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Starting a small business can be difficult—it takes courage, determination, and a substantial amount of cash. But the labor doesn’t end when you open your doors for the first time; sustaining your company takes hard work.
Customers are the key ingredient to a successful business, and devoted, repeat customers—those who would choose you over your competitors any day—are the best kind. Jeanne Bliss, business consultant and author of Chief Customer Officer: Getting Past Lip Service to Passionate Action, shares her tips on building and sustaining a loyal customer base.
1. Have a clear vision
If you don’t know what you want to be to your customers, you won’t know how to best serve them. Take the time to really think about what it is you’re doing: Are you serving pizza or are you offering customers comfort food that brings back happy memories? Give meaning to the seemingly simple things your business does.
“For example,” Bliss says, “one emerging home builder changed his mission from ‘building contractor’ to ‘delivering on the American Dream.’” Much more than a marketing pitch, this mission statement gave his entire team a sense of purpose.
Bliss suggests asking your employees simple questions, like “What’s your job?” and “What’s our collective job?” to get a feel for how they see the company. It’s likely you’ll get very different answers from each person.
“If you haven’t been the beacon for telling [your team] where you’re headed, they’ll chart their own course. They’ll decide on their own where they’re taking your company—and your customers,” says Bliss. Developing a clear sense of vision will help your customers understand how they should be thinking about you and will help your team execute that vision.
2. Know—and show—how to treat your customers
Great customer service goes beyond crafting a policy that outlines how to handle requests and complaints and handing it off to your employees. To build customer loyalty, your customers need to know that you, the business owner, are invested in their experience.
On a regular basis, talk to your frontline staff—those who deal with customers every day—and ask them what the key issues are, Bliss advises. Assign someone to deal with the major issues, then reach out to your customers directly to better understand the problem.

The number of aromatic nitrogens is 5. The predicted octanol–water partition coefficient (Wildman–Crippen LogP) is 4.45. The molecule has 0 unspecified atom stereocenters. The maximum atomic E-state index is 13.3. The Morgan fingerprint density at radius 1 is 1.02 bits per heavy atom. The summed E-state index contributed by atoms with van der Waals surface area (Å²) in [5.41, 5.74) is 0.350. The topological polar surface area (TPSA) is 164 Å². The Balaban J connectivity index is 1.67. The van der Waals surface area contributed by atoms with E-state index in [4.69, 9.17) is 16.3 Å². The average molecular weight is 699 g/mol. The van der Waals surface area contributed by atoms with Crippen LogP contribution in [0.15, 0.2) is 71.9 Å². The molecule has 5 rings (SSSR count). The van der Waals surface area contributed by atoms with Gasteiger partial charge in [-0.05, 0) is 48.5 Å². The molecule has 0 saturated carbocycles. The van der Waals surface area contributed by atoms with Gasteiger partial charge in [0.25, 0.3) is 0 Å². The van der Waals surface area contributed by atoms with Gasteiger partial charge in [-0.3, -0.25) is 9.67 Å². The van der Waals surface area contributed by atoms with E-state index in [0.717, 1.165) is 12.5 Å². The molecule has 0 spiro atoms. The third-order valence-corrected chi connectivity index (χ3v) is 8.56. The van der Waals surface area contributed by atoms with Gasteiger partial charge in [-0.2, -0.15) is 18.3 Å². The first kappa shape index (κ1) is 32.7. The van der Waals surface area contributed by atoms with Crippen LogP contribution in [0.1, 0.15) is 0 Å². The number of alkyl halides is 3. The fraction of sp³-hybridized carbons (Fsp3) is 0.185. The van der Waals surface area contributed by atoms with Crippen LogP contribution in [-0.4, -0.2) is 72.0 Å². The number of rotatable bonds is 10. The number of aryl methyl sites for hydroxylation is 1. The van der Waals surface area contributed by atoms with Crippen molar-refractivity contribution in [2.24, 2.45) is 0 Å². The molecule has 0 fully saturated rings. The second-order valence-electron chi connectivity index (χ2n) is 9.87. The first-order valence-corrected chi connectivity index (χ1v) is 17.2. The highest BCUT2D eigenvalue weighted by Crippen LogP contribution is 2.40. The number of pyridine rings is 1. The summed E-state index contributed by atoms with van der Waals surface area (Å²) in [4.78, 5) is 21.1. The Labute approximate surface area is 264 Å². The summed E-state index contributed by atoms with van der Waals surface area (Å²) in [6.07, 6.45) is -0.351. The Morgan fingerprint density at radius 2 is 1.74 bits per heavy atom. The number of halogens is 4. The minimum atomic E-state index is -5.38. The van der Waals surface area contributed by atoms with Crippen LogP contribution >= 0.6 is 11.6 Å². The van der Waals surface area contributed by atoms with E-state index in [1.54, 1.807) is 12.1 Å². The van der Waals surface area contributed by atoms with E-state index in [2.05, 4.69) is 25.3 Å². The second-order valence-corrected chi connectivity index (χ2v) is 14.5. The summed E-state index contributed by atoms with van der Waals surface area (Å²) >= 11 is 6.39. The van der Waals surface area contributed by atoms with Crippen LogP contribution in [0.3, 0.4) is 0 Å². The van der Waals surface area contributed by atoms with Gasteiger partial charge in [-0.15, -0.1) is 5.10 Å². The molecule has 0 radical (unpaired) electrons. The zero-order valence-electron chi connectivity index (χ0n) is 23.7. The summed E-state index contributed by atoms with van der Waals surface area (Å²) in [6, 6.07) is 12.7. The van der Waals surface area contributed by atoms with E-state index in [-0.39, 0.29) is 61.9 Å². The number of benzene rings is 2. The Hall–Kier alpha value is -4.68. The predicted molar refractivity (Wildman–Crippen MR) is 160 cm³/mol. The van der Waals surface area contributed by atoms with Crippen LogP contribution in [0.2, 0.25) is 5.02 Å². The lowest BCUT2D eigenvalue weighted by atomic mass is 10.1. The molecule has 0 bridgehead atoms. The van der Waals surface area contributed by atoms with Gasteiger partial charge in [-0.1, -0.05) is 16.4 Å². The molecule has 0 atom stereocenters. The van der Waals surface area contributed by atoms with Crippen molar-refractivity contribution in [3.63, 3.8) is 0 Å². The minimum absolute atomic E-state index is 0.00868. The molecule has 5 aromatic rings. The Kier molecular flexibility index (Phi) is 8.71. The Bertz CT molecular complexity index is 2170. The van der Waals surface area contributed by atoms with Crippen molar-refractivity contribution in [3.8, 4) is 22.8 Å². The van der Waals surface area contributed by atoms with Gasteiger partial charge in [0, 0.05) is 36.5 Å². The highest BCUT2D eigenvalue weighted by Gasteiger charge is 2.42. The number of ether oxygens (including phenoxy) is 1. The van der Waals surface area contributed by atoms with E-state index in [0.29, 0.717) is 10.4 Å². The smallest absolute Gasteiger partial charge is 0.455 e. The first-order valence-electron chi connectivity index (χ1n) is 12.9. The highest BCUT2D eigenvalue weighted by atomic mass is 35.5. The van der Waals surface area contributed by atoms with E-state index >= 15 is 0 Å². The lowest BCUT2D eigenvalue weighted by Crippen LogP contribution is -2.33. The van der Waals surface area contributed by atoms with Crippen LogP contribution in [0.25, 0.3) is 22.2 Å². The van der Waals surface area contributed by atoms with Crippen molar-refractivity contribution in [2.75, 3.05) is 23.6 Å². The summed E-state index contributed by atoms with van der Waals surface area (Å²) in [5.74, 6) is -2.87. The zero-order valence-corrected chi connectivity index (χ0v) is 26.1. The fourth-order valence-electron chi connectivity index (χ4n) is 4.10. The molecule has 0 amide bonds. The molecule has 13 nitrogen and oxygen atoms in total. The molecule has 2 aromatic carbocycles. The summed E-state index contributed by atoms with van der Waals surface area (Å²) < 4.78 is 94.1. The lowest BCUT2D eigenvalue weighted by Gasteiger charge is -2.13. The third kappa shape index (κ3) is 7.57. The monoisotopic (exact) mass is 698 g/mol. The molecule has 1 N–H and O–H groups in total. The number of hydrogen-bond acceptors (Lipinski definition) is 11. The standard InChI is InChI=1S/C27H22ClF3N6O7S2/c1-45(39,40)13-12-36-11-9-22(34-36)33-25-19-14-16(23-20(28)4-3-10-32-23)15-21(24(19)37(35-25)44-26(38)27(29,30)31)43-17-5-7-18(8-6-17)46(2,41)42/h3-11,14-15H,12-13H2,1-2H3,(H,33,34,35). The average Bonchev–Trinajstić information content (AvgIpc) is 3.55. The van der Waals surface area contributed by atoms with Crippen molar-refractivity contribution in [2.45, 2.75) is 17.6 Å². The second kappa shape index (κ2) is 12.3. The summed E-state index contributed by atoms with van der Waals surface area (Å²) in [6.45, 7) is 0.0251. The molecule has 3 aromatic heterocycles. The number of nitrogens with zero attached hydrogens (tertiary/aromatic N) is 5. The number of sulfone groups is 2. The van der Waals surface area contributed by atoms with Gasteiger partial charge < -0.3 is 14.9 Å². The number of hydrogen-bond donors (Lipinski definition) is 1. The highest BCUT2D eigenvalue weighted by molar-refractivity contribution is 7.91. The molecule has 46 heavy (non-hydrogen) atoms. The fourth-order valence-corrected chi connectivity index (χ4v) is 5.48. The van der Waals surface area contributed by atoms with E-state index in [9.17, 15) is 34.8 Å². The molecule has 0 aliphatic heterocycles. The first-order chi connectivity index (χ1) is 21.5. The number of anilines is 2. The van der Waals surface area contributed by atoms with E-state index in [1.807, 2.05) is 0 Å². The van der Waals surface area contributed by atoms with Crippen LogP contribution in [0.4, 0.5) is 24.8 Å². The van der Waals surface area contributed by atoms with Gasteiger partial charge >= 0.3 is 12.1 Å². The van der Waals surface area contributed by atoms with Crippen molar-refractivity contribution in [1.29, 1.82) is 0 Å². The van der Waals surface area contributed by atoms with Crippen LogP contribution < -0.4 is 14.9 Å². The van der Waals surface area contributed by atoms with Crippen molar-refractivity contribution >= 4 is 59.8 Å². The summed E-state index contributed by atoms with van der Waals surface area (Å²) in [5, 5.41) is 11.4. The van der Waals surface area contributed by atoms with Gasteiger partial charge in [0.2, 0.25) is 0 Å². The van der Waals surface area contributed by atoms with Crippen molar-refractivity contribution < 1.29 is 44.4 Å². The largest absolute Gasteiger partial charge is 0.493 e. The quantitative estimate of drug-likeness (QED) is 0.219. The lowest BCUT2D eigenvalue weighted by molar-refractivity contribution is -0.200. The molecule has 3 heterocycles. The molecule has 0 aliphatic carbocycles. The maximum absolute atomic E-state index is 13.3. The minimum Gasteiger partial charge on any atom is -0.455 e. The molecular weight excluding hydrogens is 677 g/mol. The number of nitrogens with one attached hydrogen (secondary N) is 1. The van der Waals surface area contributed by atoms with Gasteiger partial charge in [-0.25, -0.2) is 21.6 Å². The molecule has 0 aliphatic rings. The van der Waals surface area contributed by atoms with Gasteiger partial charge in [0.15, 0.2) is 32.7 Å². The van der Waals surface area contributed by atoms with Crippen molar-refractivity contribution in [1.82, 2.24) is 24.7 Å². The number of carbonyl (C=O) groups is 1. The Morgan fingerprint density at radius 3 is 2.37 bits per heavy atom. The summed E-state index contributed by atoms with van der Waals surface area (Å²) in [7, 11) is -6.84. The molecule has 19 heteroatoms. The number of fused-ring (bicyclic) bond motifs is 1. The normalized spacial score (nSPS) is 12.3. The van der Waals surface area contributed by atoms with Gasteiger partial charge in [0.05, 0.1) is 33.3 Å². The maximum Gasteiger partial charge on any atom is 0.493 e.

All customers want to feel they are being listened to. “This is simple, it works and it puts your skin in the game. When you let your company and customers know of your direct understanding and involvement in resolving these issues, it will have an impact and it will set a standard and an example [your team] will emulate,” Bliss says.
3. Learn from the data at your disposal
If you aren’t learning from the issues that arise, you can’t effectively help your customers. Bliss advises tracking and trending feedback from patrons and then managing that customer data to get a comprehensive view of their needs. By doing so, you’ll be able to better serve, and market to, your customers.
Tracking customer data is easier, more efficient, and less bothersome to your customers than surveying them directly. Plus, if you’re effectively tracking customer data and feedback, a survey will only validate what you already know. “If your survey is telling you new things you didn’t know,” Bliss says, “you’re just way too distant from your customers—and in a most precarious position in your relationships with them.”
As a small business owner, you are the beacon to which everyone—customers and staff alike—looks for guidance. Show them all that you value your customers’ experiences, and you will build a loyal base for your business. “That is what people are looking for—to see if there’s more behind the customer commitment than lip service,” Bliss explains. “You need to prove that there is.”
Michelle Stoffel Huffman is a researcher and staff writer for Think Glink Inc. Prior to joining Think Glink, Michelle worked for the Chicago Tribune as a daily news reporter and community manager, covering local government, business, tax issues and crime. She now specializes in real estate industry news, consumer financial reporting and home design and decor. She is a graduate of DePaul University in Chicago.
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